The Sierra Leone Telegraph: 3 October 2013
Since losing the general and presidential elections in 2012, Sierra Leone’s main opposition party – the Sierra Leone Peoples Party (SLPP) has been struggling to regain its broken spirit, as internecine wars threatened to split the party.
And after losing its Supreme Court battle against the ruling APC party, accused of serious electoral malpractice, things could not have been any worse for the grand old party of Sierra Leone.
But the bitter and sometimes violent leadership struggle for the heart and soul of the party – a few months ago, was short lived as the party remarkably staged a successful convention, which saw the election of a northerner – Chief Somano Kapen as their party leader.
And the test of his leadership and claims that the party is now beginning to cross the national north – south divide, came last week when the party contested its first major post 2012 by-elections in both Tonkolili and Kailahun districts.
Is the grand old party now turning the corner?
Whilst no one expected SLPP to lose its Kailahun stronghold last week, few predicted the results it gained in the ruling party’s backyard of Tonkolili, as Yusuf Keketoma Sandi reports:
Since the provisional results of the by-elections held in both constituency 001 in Kailahun and Ward 229 in Tonkolili, many things have been said about the results with even percentages of vote share floated in the air.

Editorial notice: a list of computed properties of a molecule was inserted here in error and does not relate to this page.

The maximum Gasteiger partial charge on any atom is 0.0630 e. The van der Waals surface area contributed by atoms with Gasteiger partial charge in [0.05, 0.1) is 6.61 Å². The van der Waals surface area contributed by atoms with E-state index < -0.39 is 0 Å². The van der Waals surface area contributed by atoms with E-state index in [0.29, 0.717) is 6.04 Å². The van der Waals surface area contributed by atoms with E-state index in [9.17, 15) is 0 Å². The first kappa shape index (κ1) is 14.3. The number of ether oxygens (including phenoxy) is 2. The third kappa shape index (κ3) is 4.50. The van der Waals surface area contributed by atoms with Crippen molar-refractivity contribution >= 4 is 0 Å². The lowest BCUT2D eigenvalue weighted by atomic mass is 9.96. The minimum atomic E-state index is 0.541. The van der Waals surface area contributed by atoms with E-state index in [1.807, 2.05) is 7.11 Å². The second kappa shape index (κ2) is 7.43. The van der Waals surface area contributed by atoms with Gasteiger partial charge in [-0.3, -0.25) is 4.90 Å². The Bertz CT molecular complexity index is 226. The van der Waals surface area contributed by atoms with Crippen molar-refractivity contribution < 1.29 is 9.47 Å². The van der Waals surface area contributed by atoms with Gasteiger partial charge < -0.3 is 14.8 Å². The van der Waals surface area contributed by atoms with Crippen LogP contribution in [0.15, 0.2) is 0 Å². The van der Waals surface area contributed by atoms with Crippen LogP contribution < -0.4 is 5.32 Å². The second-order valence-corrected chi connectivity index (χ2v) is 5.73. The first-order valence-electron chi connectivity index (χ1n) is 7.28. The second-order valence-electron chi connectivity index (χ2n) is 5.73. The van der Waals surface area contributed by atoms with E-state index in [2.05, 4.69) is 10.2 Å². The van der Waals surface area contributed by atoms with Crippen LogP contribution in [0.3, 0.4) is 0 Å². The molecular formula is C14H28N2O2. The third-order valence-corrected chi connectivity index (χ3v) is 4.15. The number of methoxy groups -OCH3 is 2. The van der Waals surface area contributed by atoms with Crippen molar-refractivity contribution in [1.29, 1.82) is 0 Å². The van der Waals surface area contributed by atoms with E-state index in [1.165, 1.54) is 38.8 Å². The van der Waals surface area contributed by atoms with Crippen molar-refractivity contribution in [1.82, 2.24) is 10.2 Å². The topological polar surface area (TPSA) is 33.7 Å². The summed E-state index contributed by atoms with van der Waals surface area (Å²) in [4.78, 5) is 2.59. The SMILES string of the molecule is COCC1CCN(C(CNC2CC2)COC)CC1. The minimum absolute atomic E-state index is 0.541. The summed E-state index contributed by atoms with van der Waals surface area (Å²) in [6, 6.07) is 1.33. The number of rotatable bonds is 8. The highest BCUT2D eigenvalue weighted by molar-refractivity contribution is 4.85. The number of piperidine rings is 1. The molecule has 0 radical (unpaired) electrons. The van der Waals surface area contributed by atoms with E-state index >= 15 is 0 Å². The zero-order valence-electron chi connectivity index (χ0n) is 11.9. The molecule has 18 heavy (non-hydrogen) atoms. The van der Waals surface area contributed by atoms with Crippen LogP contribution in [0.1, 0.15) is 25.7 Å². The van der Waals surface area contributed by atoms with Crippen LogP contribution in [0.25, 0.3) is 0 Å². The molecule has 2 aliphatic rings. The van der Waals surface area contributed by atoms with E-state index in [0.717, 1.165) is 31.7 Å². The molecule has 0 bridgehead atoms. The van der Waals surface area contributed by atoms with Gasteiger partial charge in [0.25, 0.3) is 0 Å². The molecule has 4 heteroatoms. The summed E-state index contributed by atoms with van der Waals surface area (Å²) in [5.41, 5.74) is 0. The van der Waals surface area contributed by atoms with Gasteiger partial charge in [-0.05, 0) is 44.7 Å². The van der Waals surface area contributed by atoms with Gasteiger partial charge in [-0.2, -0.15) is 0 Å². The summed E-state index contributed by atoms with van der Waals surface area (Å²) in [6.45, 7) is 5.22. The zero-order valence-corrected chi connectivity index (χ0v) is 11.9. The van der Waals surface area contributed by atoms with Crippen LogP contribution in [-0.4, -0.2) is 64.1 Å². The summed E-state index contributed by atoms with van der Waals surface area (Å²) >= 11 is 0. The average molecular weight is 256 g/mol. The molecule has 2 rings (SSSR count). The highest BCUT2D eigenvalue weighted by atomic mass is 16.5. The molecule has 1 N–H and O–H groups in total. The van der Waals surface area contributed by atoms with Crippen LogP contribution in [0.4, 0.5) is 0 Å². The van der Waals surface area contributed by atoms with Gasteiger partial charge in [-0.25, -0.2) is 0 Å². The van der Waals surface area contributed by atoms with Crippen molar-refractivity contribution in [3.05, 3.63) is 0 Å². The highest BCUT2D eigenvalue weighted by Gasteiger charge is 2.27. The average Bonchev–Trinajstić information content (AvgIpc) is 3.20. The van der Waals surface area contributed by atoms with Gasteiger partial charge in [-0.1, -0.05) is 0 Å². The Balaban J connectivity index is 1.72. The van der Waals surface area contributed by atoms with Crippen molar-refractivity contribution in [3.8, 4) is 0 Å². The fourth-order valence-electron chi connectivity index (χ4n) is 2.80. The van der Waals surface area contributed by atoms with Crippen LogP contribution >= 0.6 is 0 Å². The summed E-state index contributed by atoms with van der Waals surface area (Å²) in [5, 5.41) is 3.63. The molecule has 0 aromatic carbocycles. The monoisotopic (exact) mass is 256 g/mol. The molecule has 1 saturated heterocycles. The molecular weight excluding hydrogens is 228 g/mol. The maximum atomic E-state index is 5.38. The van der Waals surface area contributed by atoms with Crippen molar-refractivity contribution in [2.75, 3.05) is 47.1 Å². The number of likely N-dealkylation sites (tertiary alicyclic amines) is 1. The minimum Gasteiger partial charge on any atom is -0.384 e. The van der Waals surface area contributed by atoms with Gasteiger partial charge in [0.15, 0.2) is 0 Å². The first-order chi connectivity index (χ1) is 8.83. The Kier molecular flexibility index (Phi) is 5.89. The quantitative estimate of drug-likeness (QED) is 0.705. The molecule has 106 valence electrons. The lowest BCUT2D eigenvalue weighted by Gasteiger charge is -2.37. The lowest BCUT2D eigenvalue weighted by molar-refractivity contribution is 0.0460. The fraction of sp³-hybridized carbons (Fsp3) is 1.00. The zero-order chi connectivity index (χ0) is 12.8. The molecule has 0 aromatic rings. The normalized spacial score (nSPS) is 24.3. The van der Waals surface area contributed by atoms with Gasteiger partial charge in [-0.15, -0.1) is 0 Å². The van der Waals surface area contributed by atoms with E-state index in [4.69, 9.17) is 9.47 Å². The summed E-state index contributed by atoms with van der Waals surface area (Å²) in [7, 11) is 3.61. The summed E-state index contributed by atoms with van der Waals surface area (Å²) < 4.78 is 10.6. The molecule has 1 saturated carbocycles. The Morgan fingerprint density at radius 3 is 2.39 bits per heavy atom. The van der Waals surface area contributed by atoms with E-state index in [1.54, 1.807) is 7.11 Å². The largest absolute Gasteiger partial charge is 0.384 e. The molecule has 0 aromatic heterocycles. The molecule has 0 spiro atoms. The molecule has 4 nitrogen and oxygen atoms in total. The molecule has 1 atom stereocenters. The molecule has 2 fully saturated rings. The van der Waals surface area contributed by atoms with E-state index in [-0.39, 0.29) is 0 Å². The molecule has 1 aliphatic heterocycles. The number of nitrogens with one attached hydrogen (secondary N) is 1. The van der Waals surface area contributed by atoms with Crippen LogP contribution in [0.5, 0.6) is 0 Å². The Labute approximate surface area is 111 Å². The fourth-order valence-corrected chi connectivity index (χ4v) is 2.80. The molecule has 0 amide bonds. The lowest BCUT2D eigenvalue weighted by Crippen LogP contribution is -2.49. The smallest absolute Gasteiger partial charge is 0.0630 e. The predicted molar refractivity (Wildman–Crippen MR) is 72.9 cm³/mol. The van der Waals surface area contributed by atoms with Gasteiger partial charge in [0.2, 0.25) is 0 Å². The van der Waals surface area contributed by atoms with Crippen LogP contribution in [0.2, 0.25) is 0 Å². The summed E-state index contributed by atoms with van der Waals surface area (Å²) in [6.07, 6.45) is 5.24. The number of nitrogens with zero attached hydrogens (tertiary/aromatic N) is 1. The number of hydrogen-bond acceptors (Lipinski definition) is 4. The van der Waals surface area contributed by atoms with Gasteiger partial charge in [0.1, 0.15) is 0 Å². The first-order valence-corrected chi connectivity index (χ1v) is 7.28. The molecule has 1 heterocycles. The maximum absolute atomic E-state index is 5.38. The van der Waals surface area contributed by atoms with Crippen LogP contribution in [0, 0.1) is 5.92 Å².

And just in case as you read this piece, you may not have seen the provisional results, here they are: Constituency 001 (Kailahun) – Patrick Foyah (SLPP) 11,114 (70%); Susan Bonah (APC) 4,856 (30%); and 888 void ballots.
Ward 229 (Tonkolili) – Samuel Jalloh (APC) 1,508 (61%); Ansumana Turay (SLPP) 867 (35%).
For obvious reasons supporters of the ruling APC would want to talk more about the Kailahun Parliamentary by-elections rather than the Tonkolili ward results. That is the politics of by-election results.
When the provisional results for the Kailahun be-election became official, I received a text message from my APC friend, who strenuously tried to compare those results with the 2012 Parliamentary results for the same constituency, which were: SLPP 14,397 (69%) and APC 5,361 (26%).
I guess my friend wanted to make the point that APC increased their percentage of the valid vote cast by 4% since 2012, even though the actual number of votes the APC received in 2012 as compared to 2013 decreased by more than 500.